Micro-level economic factors and incentives in Children’s energy balance related behaviours - findings from the ENERGY European cross-section questionnaire survey
Jensen J?rgen,Bere Elling,De Bourdeaudhuij Ilse,Jan Natasa
International Journal of Behavioral Nutrition and Physical Activity , 2012, DOI: 10.1186/1479-5868-9-136
Abstract: Background To date, most research on obesogenic environments facing school children has focused on physical and socio-cultural environments. The role of economic factors has been investigated to a much lesser extent. Our objective was to explore the association of micro-level economic factors and incentives with sports activities and intake of soft drinks and fruit juice in 10-12 year-old school children across Europe, and to explore price sensitivity in children’s soft drink consumption and correlates of this price sensitivity. Methods Data for the study originate from a cross-sectional survey undertaken in seven European countries (Belgium, Greece, Hungary, Netherlands, Norway, Slovenia and Spain) in 2010 among 10-12 year-old school children and their parents. In total, 7234 child questionnaires and 6002 parent questionnaires were completed. The child questionnaire included questions addressing self-reported weekly intake of soft drinks and fruit juices and time spent on sports activities, perception of parental support for sports activities, use of pocket money for soft drinks and perceived price responsiveness. Parent questionnaires included questions addressing the role of budget and price considerations in decisions regarding children’s sports activities, soft drink consumption, home practices and rules and socio-demographic background variables. Data were analysed using multiple linear regression and discrete-choice (ordered probit) modelling. Results Economic factors were found to be associated with children’s sports participation and sugary drink consumption, explaining 27% of the variation in time for sports activities, and 27% and 12% of the variation in the children’s soft drink and juice consumption, respectively. Parents’ financial support was found to be an important correlate (Beta =0.419) of children’s sports activities. Children’s pocket money was a strong correlate (Beta =21.034) of soft drink consumption. The majority of the responding children reported to expect that significantly higher prices of soft drinks would lead them to buy less soft drinks with their own pocket money, but a majority of parents did not expect higher soft drink prices to reduce their children’s soft drink consumption. Conclusions We conclude that economic factors, especially parents’ financial support and amount of pocket money, appear to be of importance for children’s sports participation and soft drink consumption, respectively.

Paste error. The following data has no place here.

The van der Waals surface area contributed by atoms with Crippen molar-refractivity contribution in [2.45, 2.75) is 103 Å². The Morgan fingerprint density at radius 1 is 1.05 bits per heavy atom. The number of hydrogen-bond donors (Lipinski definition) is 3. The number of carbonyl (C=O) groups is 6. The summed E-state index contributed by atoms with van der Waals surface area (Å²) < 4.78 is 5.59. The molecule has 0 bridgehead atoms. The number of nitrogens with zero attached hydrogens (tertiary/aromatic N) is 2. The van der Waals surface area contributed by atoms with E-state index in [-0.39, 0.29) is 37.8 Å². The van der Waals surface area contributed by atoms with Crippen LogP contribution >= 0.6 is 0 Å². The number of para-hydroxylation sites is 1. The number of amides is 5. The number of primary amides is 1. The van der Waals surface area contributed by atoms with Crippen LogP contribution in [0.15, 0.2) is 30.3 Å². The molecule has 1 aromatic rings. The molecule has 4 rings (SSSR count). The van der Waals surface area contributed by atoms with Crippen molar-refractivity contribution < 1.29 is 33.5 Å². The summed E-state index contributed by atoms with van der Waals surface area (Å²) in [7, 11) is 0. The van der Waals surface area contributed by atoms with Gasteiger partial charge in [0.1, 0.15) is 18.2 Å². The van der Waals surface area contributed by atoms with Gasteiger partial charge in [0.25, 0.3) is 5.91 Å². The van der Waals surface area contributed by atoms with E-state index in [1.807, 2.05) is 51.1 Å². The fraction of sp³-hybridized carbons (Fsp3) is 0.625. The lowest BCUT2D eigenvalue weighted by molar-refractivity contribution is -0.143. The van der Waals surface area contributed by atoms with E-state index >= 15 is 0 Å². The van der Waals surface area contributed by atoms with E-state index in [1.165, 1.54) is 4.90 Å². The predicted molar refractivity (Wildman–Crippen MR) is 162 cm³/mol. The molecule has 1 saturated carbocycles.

Changes in 10-12 year old's fruit and vegetable intake in Norway from 2001 to 2008 in relation to gender and socioeconomic status - a comparison of two cross-sectional groups
Marit Hilsen, Maartje M van Stralen, Knut-Inge Klepp, Elling Bere
International Journal of Behavioral Nutrition and Physical Activity , 2011, DOI: 10.1186/1479-5868-8-108